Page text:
Annette C. Hollmann
ah690549 at bcm.tmc.edu
Wed May 28 07:37:19 EST 1997
In article <5mfftm$c5h at vixen.cso.uiuc.edu> ecoscoll at staff.uiuc.edu
(eileene coscolluela) writes:
> I've been a general lurker of this newgroup for the past two years
>and I've also been a general lurker of soc.feminism and an interesting
>post caught my attention and I'd like to take the problem to this
>From: "Sharon E. Finberg" <sharon at phys.psu.edu>
>Subject: acceptable irrational responses?
>Something happened to me last week that's still bothering me.
>I had a horrible day in lab which left me completely frustrated.
To those who have insufficient experience to have found out for
themselves: Lousy days / weeks / months / projects happen to
the best of us.
>So, I'm in the hallway (walking away from lab for a bit) and one
>professor asks me "How is it going". I respond "Everything's breaking
>today, I'm so frustrated I could cry." To which the professor responds,
>"Don't do that, everyone will say 'that's what girls do'".
>So, I said to him "Okay, how about 'I'm so angry I could put my fist
>through the equipment?'". To which he says "that's better."
>So, why is venting "I'm angry, I feel violent" acceptable,
> (no, violence would not be acceptable)
>while venting "I'm frustrated, I feel like crying" unacceptable?
Crying indicates that you are helpless, and need your mommy to save you.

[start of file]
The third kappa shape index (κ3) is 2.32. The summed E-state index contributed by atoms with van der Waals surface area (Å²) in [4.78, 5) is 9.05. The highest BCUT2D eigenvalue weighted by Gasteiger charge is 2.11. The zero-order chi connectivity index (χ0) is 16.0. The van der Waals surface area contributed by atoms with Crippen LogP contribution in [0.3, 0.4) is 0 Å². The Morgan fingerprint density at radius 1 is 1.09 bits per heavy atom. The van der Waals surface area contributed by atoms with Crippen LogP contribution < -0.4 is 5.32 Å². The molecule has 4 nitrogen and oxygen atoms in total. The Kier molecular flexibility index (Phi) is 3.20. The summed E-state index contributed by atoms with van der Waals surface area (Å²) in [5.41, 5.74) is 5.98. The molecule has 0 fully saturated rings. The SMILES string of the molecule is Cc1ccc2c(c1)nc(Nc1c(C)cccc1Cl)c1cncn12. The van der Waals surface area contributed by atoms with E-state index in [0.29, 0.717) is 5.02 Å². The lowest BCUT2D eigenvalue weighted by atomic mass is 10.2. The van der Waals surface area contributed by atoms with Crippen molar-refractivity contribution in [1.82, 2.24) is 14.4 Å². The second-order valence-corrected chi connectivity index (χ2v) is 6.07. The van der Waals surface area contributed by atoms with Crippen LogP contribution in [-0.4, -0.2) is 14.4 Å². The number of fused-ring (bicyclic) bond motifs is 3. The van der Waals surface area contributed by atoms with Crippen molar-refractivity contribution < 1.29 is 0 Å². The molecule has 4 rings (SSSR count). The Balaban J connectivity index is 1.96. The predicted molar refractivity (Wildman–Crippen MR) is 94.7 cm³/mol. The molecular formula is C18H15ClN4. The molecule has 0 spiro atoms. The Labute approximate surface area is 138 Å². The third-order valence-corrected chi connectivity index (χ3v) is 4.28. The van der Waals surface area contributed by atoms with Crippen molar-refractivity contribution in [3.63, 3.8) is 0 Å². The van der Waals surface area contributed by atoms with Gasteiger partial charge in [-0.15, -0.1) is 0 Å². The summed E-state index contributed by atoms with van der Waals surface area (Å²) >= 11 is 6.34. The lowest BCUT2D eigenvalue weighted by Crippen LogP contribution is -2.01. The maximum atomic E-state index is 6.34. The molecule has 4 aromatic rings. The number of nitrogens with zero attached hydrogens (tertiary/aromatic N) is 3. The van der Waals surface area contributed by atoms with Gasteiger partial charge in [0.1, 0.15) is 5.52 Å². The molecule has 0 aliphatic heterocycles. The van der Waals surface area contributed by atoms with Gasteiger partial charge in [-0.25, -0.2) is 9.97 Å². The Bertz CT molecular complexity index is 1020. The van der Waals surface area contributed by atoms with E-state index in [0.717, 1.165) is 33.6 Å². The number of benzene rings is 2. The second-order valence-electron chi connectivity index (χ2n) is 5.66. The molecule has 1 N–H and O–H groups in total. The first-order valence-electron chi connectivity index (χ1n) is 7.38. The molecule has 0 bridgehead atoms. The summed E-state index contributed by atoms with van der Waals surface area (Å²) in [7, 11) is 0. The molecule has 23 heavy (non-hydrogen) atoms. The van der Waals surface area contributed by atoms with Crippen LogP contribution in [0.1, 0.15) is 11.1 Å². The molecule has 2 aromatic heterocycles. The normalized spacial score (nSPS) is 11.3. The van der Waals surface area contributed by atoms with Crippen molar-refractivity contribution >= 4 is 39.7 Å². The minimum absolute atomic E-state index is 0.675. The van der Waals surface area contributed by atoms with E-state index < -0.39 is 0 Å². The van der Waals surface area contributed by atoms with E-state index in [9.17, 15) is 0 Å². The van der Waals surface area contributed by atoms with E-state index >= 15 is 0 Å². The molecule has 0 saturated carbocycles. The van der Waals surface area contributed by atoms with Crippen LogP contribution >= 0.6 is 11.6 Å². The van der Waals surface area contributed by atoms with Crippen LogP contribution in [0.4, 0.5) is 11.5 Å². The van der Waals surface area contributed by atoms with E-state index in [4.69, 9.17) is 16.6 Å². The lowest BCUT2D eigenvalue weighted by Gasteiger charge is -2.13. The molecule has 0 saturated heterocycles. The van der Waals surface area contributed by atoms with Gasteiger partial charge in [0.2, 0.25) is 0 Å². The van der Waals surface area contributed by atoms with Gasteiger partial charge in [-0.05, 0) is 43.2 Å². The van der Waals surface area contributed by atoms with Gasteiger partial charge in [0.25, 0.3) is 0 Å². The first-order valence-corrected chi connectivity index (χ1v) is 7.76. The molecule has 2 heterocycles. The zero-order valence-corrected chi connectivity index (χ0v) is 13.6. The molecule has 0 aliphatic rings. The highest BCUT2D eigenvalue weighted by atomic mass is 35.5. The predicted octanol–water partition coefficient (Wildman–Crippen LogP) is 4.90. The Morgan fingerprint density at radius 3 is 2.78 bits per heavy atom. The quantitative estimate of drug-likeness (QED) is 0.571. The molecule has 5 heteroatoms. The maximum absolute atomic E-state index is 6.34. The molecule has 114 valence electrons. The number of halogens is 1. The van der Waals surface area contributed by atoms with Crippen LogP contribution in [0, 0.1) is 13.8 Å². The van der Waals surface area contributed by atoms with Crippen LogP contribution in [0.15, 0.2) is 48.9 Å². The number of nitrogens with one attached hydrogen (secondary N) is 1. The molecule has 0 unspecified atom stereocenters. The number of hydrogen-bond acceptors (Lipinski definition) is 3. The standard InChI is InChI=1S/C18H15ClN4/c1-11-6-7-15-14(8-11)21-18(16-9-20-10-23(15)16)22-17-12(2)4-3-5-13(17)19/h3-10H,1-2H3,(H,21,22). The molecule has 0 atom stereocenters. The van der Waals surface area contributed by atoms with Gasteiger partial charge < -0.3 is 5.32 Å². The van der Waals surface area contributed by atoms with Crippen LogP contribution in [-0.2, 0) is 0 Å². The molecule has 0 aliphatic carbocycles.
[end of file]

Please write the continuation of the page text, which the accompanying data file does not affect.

Getting extremely P.O'd indicates that even though you are frustrated, you
are going to tackle the problem with whatever force (intellectual or
physical) is necessary.
Smashing things isn't necessarily bad - just make sure you do it in karate
class. Maybe putting your fist through 4 inches of wood will make you feel
better (inexperienced users please start with 1/4 inch of wood and
supervision by a blackbelt instructor - you can't load that next gel if
you break your hand instead of the wood!)
Many other sports that require a lot of speed and/or strength can also
safely dissipate violent energy and get you chilled out enough to go back
into the lab - and then attack the problem that got you so frustrated and
hammer it into the ground.
>It seems both responses are irrational to some extent. One is
>tradtionally male, while the other response is traditionally female. So,
>is this sexism, or is there something deeper I'm missing?
It's not really gender related, it's based on your previous experience.
Crying and violence can both be reactions to anger.
People who have been in a lot of situations they could not deal with
(such as being beaten up by siblings/classmates twice their size, or being
abused by an adult), they will be more likely to resort to crying rather
than violence because that was the one chance of getting any help. If they
have been in a large number of hopeless situations, they stop trying to
deal with even the problems they can handle - because they have learned
that resistance is futile.
Crying is considered an unacceptable way of dealing with problems because
it indicates that you are going to give up.
More information about the Womenbio